Sunday, December 21, 2014

sturdy little bench

This little bench is very close to my heart.  It's made from old douglas fir (a board I picked up somewhere) as well as two cross pieces of new pine.

You can see the holes from the board's previous life as a shelf, and who knows what before that.  The wood is scratched and worn, which is part of its charm for me.

There is a photo of me that I don't have right now, on my first birthday, sitting on a little stool not too different from this one.  That little stool was part of my childhood.  I can picture it vividly still, although it was left behind in Bolivia when we moved over twenty years ago.

Two of my coworkers are originally from Africa.  When I showed them this picture, they said:  we sit on benches like that all the time back home.  And perhaps that is the appeal for me--simple benches like these are what Bolivian market vendors sit on while they spread their produce on blankets on the ground.

I want my furniture to be primitive, made from solid wood only.  It should be sturdy, an heirloom piece that stays in the family for a lifetime or longer, so that it holds an emotional weight.  It's a repository of memories.

The furniture should be unfinished, or at most rubbed with oil or beeswax.  It should not be stained or varnished or painted.  The edges should be rounded, sanded soft, so that your hand feels the wood's smooth texture.  Then as spills, scratches, or stains accumulate, you embrace the history that will be recorded on the surface.

This little bench will be part of my life for years to come.   I would like to make many more benches like it for people like you.

Wednesday, December 10, 2014

adobe hut

This picture was taken...a while ago.  We were hiking down from the top of the mountain above our house in Cochabamba, Bolivia, and came across this hut at the side of the road.

I don't remember the dog that got himself into this photograph, but I do remember being enchanted by this little house, built from whatever was at hand, including what are probably eucalyptus poles, as they grow a little further down the mountain.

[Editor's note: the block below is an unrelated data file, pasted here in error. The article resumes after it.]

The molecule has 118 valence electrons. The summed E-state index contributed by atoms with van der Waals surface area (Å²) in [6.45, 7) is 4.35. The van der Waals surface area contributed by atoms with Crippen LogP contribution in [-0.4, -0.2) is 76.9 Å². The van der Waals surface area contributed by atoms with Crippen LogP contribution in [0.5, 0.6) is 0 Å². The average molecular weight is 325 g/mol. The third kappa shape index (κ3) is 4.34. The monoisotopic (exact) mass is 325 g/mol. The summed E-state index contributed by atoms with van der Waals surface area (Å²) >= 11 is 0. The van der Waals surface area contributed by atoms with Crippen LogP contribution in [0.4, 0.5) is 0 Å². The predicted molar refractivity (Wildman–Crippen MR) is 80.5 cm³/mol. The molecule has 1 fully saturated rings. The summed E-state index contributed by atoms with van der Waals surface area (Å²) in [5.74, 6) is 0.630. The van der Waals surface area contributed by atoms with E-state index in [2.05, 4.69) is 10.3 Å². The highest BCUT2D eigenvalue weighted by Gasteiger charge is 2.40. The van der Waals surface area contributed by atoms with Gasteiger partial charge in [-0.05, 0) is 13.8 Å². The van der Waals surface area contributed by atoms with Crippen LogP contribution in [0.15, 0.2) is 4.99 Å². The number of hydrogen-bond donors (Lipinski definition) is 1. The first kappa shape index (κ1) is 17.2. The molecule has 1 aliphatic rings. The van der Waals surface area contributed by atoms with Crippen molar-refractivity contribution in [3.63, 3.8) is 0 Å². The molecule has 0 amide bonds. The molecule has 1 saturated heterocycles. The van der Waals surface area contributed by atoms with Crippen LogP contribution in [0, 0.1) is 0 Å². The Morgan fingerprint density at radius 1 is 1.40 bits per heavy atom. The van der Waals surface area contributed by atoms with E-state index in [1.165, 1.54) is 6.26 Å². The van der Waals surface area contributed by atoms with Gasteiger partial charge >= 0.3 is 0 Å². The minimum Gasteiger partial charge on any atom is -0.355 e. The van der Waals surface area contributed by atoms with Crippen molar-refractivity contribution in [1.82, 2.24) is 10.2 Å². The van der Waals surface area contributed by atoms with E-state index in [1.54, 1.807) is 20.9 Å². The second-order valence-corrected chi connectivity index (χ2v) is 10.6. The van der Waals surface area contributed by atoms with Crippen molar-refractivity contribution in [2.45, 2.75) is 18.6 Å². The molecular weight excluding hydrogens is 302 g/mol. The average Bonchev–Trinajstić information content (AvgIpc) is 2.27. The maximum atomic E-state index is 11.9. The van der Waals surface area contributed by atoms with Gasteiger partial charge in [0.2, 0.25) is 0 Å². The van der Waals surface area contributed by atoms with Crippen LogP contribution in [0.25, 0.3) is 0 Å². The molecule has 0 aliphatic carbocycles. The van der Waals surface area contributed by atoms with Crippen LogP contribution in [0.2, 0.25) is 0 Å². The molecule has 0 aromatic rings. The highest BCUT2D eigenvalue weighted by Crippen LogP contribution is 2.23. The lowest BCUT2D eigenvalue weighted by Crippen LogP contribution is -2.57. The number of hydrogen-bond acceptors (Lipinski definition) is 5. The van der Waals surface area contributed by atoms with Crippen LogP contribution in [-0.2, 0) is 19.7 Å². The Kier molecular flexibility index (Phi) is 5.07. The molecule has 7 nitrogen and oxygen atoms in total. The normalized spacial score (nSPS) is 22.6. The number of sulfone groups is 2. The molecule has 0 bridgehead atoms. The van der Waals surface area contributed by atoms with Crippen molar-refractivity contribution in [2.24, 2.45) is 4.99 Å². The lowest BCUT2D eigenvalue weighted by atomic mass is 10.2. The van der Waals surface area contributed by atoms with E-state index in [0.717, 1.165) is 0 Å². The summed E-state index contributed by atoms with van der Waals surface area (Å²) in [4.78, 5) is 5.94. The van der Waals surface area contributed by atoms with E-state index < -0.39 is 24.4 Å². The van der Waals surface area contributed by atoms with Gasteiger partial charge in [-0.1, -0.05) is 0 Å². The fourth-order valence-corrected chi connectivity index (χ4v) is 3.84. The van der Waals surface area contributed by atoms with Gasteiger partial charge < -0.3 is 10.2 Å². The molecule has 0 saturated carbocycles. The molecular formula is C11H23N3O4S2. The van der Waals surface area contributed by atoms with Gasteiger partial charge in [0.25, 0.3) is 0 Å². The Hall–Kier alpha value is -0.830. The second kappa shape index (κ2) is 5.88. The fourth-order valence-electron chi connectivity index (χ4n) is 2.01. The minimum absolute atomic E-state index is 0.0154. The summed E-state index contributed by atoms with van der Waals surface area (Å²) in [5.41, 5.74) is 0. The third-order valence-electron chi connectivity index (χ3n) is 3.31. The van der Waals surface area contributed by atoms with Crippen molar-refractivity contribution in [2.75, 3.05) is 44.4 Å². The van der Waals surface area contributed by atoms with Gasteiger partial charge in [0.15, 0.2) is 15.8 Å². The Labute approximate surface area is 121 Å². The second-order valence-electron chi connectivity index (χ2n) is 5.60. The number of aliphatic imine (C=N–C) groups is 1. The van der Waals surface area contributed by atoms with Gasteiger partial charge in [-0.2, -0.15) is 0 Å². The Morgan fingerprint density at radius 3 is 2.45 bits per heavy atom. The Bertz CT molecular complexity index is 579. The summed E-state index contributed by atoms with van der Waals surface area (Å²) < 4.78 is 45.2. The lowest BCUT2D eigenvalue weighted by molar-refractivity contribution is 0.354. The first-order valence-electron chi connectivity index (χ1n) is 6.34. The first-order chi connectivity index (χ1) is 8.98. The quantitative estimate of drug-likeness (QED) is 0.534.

At the top of the mountain, the grass is bristly yellow against a deep blue sky.  To me, these are the colors of the Andes.

Friday, December 05, 2014

december actions

So I'm applying for apprenticeships for next summer at Heartwood, EcoNest, and through the Timber Framer's Guild.  I'm very excited some days and scared other days but I am not letting myself give up, or change course.  Just keep moving ahead.

I ordered some good boots.

Miwa, a former apprentice from Heartwood, was very helpful in giving me advice about applying for apprenticeships.  She's building a tiny home!  Miwa works with Maria of Hammerstone School, near Ithaca.  Maria teaches Carpentry for Women, and I plan to go up to take a course.

I spent time with some timber framers at the New Jersey Barn Company, and asked them a ton of questions, and they showed me their tools and gave me tool shopping advice.

I signed up for a tool sharpening class in Philadelphia.

I'll be back in Virginia in April for the next Timber Framer's Guild workshop there.

And I'm doing exercises to strengthen my core.

I'm excited!

Now I have to go grade quizzes and tests and try to focus on that for a bit.  When I finish maybe I'll go down to the basement to keep working on my table again.

Thanks for reading!  I'll keep you updated on my progress.

Sunday, November 02, 2014

progress report: in motion!

i'm glancing around my living room at furniture i made before I knew much of anything about woodworking.  it's all beautiful and functional!  it's all made from scraps of wood i found here & there.

the table i'm making now has joinery inspired by timber framing.  just very simple mortises and tenons, plus maybe a couple of dovetails to support cross pieces that support the table top.

i've been paralyzed for months on this table because i spent about $100 on the wood and another $160 on a vise.  so this table has to be perfect!  or awesome, or a showcase of my skill, or something.  which doesn't help one to actually get moving on a project.

but anyway my new system is just to put in hours and see what happens.  by just putting myself in my space (in the basement), things are happening.  this afternoon, i plan to clock in and do at least 2 more hours.  i don't have the ideal tools, but i can make do with the ones i have.  so far:  2 tenons, 1 mortise complete.

i've started.  i'm not scared of making a mistake on my beautiful 4x4 cedar leg posts.  I just went for it.  and the joinery works.  i did a test fit and it works.  the pieces even meet at almost a 90 degree angle!

Monday, October 20, 2014


My goal is to consume less and create more.  Specifically, less "research" and "inspiration" time spent on tumblr, blogs, and pinterest.  More time working on actual projects I already have in the works.  Here is a drawing of a table/work bench I'm making right now.

(The quality of my photographs is a subject for another post.  As you may guess it hasn't been a priority, but I'd like to return to posting with really beautiful photographs.)

Saturday, October 18, 2014

Creating Beauty

"Whenever you are creating beauty around you, you are restoring your own soul."
--Alice Walker

That sentence captures what drives me when I make things.  Whether sewing clothes or building furniture, I am creating in a way that heals me.